Welcome to Poverty Town
AT HOME

A JOINT PROJECT

RUSSIA BEYOND THE HEADLINES AND SIBERIA:JOINING THE DOTS


PART I PART II PART III PART IV
Welcome to Poverty Town
Artist builds his own oasis within a sprawling Siberian city
An artist's battle for the landscape
Located about 1,700 miles from Moscow, Omsk, with a population of more than one million, resembles other Siberian cities in many ways. The city center features museums, architectural landmarks, coffee shops and theaters, but if you take a few steps away from the "heart" of the city, you will find gray outskirts, residential areas and industrial zones. However, the facade is deceptive. An average-looking 1st Industrial Street is lined with inconspicuous houses, but if you knock on one of the doors, you arrive at Bednotown, or Poverty Town. It is a multicolored and tangible world created by an artist as a manifesto against faceless urbanism.
We enter the house of Damir Muratov, an artist whose works are known not only in Siberia and other parts Russia, but abroad as well. Damir was born in Tobolsk, which was Siberia's capital prior to the revolution of 1917, and he obtained a degree as a graphic artist in Omsk. His most famous works – a belligerent Cheburashka, a Soviet cartoon hero, with a machine gun (CheBurashka, 2002); Mao Zedong as Mickey Mouse (MickeyMao, 2005); and the flag of "the United States of Siberia" (United States of Siberia, 2010–2011) – are seen as pop art or Sots Art (Soviet Pop Art), although the artist himself prefers to refrain from engaging in artistic categories.
"This might sound harsh, but I'm convinced that styles were invented by art dealers and gallery owners," Damir said in an interview with Ultramarin, an Internet magazine dedicated to street art.
Damir Muratov
Artist, a local resident of Omsk
"Gaudi for the poor," laughs Damir, pointing at one of Poverty Town's walls, which is a mosaic of motley splinters of ceramics and clay, weird masks, parts of jugs and other objects. It's a Siberian take on Arte Povera.
The artist gives us a tour of Poverty Town, leading us along the Jim Morrison Fence – a gallery of a dozen multicolored doors that Damir collected in the neighborhood with his son Arseny and his artist friend Victor Kulkin. It's a Siberian take on The Doors.
There's a red-painted sidewalk made of wooden planks beneath our feet. Damir says: "This is just like in Cannes." Nothing is random in Poverty Town: Bricks in the corner and garbage bags, garden dwarfs and water lilies in an improvised pond are parts of the story reflecting the artist's view of the world.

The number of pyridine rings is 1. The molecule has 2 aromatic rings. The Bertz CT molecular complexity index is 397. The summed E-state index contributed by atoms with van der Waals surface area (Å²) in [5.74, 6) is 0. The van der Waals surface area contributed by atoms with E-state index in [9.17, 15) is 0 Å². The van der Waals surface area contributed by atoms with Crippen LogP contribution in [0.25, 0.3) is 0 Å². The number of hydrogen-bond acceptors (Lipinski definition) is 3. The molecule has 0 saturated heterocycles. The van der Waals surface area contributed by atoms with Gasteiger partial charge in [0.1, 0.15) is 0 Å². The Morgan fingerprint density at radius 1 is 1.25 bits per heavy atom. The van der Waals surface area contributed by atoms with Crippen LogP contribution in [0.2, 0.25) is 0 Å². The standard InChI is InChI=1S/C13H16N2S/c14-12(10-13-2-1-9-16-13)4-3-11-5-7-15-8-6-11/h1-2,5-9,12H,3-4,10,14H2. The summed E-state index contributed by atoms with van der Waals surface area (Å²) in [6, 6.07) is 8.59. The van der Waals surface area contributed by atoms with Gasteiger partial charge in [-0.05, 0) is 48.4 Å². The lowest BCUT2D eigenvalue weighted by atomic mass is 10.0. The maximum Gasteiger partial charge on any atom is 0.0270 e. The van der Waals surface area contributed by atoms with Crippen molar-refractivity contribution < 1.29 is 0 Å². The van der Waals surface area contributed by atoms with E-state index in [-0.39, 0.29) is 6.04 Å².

"Any man is a personal battle for landscape," said Damir in an interview with Siburbia, an Internet magazine dedicated to Siberia. "When you come out onto your balcony with a cup of coffee and see gloomy, gray modular apartment blocks – that's your landscape, that's what you've achieved. If you like it, you can go on living here. I wasn't lucky enough to be born in Italy or the North Caucasus, so I arrange my private scenery in accordance with my outlook. So I take a cup of coffee, go out to Poverty Town in the morning and see the wild vine grow there... The entire history of mankind is a battle for landscape."

Kitchen conversations about Siberia
After a walk around the streets of Poverty Town, Damir takes us to Kuchum Gallery, a room full of paintings and artifacts, which is a study, a living room and a kitchen for friendly visits. Art critic Leonid Lerner described it as an "Oriental room with sofas," where it's easy to make yourself at home, switch to a less formal conversation style, smoke a cigarette or drink some Altaian tea. At a certain point you realize that Poverty Town is not a district, a gallery or a house in a conventional understanding of these concepts; it is an extension of the artist Damir's inner universe.

There is a voluminous catalog of Damir's works on the chair, with one of his most celebrated works on the cover, the United States of Siberia flag. This work pays homage to Jasper Johns' Flag.
Damir has been accused of separatism because of this work more than once, but he retorts with his signature humor:
"If you see separatism in the United States of Siberia, relax, take a break and have some ice cream."
Damir Muratov
Artist, a local resident of Omsk
"There aren't any proper myths about Siberia, only cliches and stereotypes," muses the artist, sitting in his gallery living room with a cup of tea. "For my guests, including foreign visitors, Siberia is first and foremost about people, interaction and relations, about the Terra Incognita, but not about cliches. You need to find a way of perception. Siberia is quite a territory to perceive all at once. My Siberia is in my head. It starts there and ends there as well."
We close the gates of Poverty Town. Before our eyes, there is a shabby fence and a bus stop for Route 66 – "The Factory of Nonwoven Fabrics." Beneath our feet is cracked asphalt. An elderly woman with a string bag is waiting for the bus by our side as a surly-looking man walks past. The outskirts of Omsk jump up at you just after you leave the gates of Poverty Town behind. You can live here, but you can also build a house and surround it with a space that corresponds to your identity and make your neighbors on 1st Industrial Street the characters of your paintings.
Text by Anna Gruzdeva / Siberia: Joining the dots.
Edited by Joe Crescente.
Design and layout by Yulia Shandurenko.
Images credits: Lena Franz, Shadrapa livejournal.

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